As It Happens·Q&A

Mary Wilson was 'the same lovely person' in life as on stage, says friend Martha Reeves

Singer Martha Wilson may be gone, but her spirit, memory and music will live on forever, says her friend and label-mate Martha Reeves.

Wilson, a founding member of the Supremes, died on Monday at the age of 76

Martha Reeves, left, is pictured here in 2010 with her friend and colleague Mary Wilson, right. (Greg Wood/AFP/Getty Images)

Singer Mary Wilson may be gone, but her spirit, memory and music will live on forever, says her friend and label-mate Martha Reeves.

Wilson, a founding member of the Motown vocal sensation The Supremes, died suddenly at her home in Henderson, Nev., on Monday. She was 76.

Reeves, lead singer of Motown group Martha and the Vandellas, developed a close bond with Wilson as they trained and worked alongside each other for more than 20 years. Most recently, they toured together as the Legendary Ladies of Motown.

Here is part of Reeves' conversation with As It Happens host Carol Off. 

First of all, I'm sorry for your loss.

I don't want you to be sorry for our loss because I don't think I'll ever lose the memory and the wonderful spirit of Mary Wilson.

We've got to rejoice and know that she's made a transition, that she's in heaven with God and she lived a wonderful life, and may she rest in peace.

Well said. What's your first memory of meeting Mary Wilson and hearing her sing?

I remember meeting her in the lobby of the Hitsville U.S.A. building [Motown's first headquarters] at 2648 West Grand Boulevard, which is now named Berry Gordy Jr. Boulevard ... after our maker who had a home, a mansion, where he turned it into a recording studio and he had producers who went around and solicited people.

I was asked there by William Stevenson, the A&R director, when I was performing as a single performer ... in a club. He walked up to me and gave me a card and told me I had talent [and to] come to Hitsville U.S.A.

Well, the Supremes were three young girls. I'm three years older than them. They were coming every day after school to sit in the lobby of Hitsville USA to be discovered. And Berry Gordy, being the taskmaster that he is, refused to deal with them until they turned 21.

The Supremes arriving at London Airport, now Heathrow, on March 15, 1965. From top to bottom: Diana Ross, Florence Ballard and Mary Wilson. (Evening Standard/Hulton Archive/Getty Images)

However, Mary Wilson has always been a sweet and dear person. After speaking with her for a while, we realized we had the same vocalist teacher at Northeastern High School ... and that was my first acknowledgement that we had something in common.... Abraham Silver was a great instructor and he taught us all to sing properly and he taught us all to read music. 

It went on from there as we all got our chances to record. The Marvelettes were the first girls group to get a hit at Hitsville U.S.A, and they inspired all of us to try and do our best to get on the label.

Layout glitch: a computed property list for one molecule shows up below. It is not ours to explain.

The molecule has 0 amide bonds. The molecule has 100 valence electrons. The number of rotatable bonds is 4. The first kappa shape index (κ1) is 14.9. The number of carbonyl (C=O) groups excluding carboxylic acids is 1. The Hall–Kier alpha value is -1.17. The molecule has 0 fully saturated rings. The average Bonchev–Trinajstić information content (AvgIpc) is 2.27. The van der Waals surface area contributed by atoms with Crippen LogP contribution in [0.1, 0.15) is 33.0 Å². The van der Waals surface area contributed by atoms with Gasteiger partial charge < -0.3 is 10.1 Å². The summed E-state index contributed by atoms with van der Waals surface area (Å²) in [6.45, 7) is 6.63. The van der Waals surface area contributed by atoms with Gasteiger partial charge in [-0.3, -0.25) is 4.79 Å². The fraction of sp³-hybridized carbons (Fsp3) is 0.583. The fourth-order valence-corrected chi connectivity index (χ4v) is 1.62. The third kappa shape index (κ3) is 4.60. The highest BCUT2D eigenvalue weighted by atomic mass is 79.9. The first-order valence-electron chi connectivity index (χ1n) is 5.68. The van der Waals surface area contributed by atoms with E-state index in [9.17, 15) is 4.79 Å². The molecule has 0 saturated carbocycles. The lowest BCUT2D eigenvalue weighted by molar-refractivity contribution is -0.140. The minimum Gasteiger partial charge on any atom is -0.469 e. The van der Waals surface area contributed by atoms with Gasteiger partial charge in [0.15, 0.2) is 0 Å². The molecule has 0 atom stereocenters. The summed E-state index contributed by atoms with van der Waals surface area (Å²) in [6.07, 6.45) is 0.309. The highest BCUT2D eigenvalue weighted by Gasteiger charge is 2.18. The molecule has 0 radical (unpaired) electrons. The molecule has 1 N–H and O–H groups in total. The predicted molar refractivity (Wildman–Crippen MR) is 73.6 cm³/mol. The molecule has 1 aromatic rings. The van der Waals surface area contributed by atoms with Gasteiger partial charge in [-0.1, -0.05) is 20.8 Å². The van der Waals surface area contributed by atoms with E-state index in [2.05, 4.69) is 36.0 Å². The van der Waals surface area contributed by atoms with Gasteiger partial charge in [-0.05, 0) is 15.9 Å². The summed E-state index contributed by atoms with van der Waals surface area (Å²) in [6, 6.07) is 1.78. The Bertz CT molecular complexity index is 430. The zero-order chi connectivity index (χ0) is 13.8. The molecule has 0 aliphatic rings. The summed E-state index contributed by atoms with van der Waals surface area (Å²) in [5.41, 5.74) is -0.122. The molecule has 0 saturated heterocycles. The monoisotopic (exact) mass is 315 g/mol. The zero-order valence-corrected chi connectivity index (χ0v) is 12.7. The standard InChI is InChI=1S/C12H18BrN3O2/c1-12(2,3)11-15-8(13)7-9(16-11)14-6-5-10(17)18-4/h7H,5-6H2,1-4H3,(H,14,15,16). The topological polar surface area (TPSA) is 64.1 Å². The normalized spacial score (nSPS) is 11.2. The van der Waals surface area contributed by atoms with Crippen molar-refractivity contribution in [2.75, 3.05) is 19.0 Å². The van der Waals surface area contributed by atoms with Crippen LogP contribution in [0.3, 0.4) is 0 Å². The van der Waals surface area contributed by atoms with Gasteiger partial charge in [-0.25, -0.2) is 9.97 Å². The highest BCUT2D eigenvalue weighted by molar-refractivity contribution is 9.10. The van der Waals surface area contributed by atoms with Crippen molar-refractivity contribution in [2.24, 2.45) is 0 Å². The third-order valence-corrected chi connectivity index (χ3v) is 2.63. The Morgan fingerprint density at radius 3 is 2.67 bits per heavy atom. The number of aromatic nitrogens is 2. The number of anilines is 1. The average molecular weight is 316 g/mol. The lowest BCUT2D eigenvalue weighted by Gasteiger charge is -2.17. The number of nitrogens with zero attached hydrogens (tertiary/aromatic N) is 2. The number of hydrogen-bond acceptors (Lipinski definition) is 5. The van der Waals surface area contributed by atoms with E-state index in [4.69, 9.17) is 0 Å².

We got to know each other because we were trained in our artist development department in the same classes. Maurice King and Johnny Allen taught us music theory, which gave us the advantage over a lot of artists because we learned how to sing ballads and how to do shows in big showrooms in places like the Copacabana and the Apollo Theatre and our Fox Theatre here in Detroit. So we were trained and became legendary performers that we are today, and we'll be known for our music forever.

I met Mary again on the first Motown Revue when they separated the singers. They had me as a roommate with Mary Wilson.

We've been working together, Mary Wilson and I, for about 20 years now. 

I want to ask you what she was like.

If you've ever seen her perform, you know what she's like. The same lovely person you saw on stage with Florence Ballard and Diana Ross singing those wonderful 10 hits that they got and recorded all over the world.

I'm really in pain right now for the loss. Because we had a tour schedule. We've been working for the last six years at the Legendary Ladies [of Motown]. We had a gig scheduled for July the 4th in Texas.

Before the pandemic hit, Wilson and Reeves toured as the Legendary Ladies of Motown. (Business Wire )

And I recently wrote Mary a letter and I asked her — because show business is dead right now; I haven't worked on the stage since January 26st of 2020 — and I wrote her a letter and asked her could we sing, Oh Mary Don't You Weep, Tell Martha Not To Moan. It's a gospel song made famous by James Cleveland. And Aretha Franklin featured it in her Amazing Grace video of her last video performance in church.

Mary had written me a letter — and it's right here by me, dated January 22nd — where she agreed that we would open the show with our cast, her backup singers and my band, and we'd have two arrangements of the song. Because show business has been dead to us, and once it's revived, we were planning on singing that song to each other. And the letter she wrote to me, said she was ready to do it and she was willing and looking forward to it.

Well, we'll sing it in heaven.


Written by Sheena Goodyear. Interview produced by John McGill. Q&A has been edited for length and clarity. 

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